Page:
As the coronavirus pandemic began to spread early in 2020, global health officials were tasked with protecting the public from a novel disease before they fully understood how it was spread—or how transmission could be prevented. The dearth of information left people panicked and confused, and many were compelled to consult the primary source of their everyday information consumption: the world wide web.
Now, with the hindsight of 2020’s information roulette and its consequences, Google is using its ubiquitous video platform YouTube to combat the proliferation of mis-and-dis-information by producing new, accurate health content in tandem with trusted medical organizations and officials. On January 13, 2021, YouTube announced its health partnerships team, which includes organizations like the American Public Health Association, Mayo Clinic, the National Academy of Medicine, and more. Additionally, the video-sharing service introduced Dr. Garth Graham as its Director and Global Head of Healthcare and Public Health Partnerships, a newly created public service division.
Throughout the pandemic, Americans have fallen subject to coronavirus misinformation online, from the efficacy of hydroxychloroquine to the effectiveness of mask-wearing, falsehoods with potentially lethal consequences. This “infodemic” has been spread across social media, leading uninformed communities to bogus news sites and videos that stoked fears and encouraged reckless behavior that has jeopardized public health.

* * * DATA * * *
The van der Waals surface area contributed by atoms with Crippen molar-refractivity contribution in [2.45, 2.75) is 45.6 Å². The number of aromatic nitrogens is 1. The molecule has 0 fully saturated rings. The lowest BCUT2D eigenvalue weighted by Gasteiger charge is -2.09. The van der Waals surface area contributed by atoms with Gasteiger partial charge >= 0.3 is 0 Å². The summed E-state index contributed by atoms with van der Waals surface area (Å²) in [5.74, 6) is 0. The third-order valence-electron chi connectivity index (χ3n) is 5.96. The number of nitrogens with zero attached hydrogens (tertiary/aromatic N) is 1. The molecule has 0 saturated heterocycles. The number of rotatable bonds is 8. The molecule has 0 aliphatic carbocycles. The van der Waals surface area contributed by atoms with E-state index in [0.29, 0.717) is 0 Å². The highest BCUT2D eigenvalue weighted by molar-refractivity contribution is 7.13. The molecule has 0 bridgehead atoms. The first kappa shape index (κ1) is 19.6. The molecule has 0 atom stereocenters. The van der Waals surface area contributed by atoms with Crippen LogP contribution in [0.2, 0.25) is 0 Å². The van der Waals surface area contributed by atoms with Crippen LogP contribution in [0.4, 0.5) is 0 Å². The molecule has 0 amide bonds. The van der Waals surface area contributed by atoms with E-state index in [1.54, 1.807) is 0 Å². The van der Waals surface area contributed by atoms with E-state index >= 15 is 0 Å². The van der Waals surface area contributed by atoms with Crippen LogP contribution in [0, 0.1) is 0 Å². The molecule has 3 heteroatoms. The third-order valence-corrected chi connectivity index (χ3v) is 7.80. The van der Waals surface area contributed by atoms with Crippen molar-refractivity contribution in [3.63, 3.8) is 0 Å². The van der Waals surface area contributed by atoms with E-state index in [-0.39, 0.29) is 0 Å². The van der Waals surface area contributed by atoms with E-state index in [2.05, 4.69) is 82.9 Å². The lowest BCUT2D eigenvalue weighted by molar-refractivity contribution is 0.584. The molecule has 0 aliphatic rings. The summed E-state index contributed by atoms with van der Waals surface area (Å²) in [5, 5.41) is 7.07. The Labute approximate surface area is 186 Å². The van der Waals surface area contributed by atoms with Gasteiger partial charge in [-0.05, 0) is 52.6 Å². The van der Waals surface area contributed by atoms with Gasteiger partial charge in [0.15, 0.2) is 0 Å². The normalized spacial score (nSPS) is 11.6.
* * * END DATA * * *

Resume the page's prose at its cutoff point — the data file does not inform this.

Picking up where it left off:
The new YouTube initiative is the latest, and perhaps most significant, response from Big Tech aimed at fighting the further spread of the infodemic fueling the surging pandemic. Dr. Graham boasts impressive credentials—he is a former executive with CVS Health as well as a former Deputy Assistant Secretary at the U.S. Department of Health and Human Services in the Bush and Obama administrations. Armed with the knowledge of consumer tendencies in seeking out dubious and dangerous online advice, the initiative intends to bring the best information to the forefront of the popular platform.
The COVID-19 infodemic spread alongside the virus in America in the early months of the global health crisis, with Facebook, Amazon, Twitter, and YouTube serving as seemingly-unwitting super-spreaders of misinformation in the forms of fake news articles and conspiracy videos hosted and shared by the titans of the internet. In time, each began to scrub their platforms of anti-science propaganda and fatally-fake news, but the misinformation crisis has exposed the shortcomings of such companies in dispensing accurate health information to the plugged-in public.
YouTube has deleted, demonetized, and deplatformed countless broadcasters of bad info in the months since the pandemic began, and their new public health partnerships program could be a big step toward safeguarding against future epidemics and preventing the spread of viral misinformation across the internet.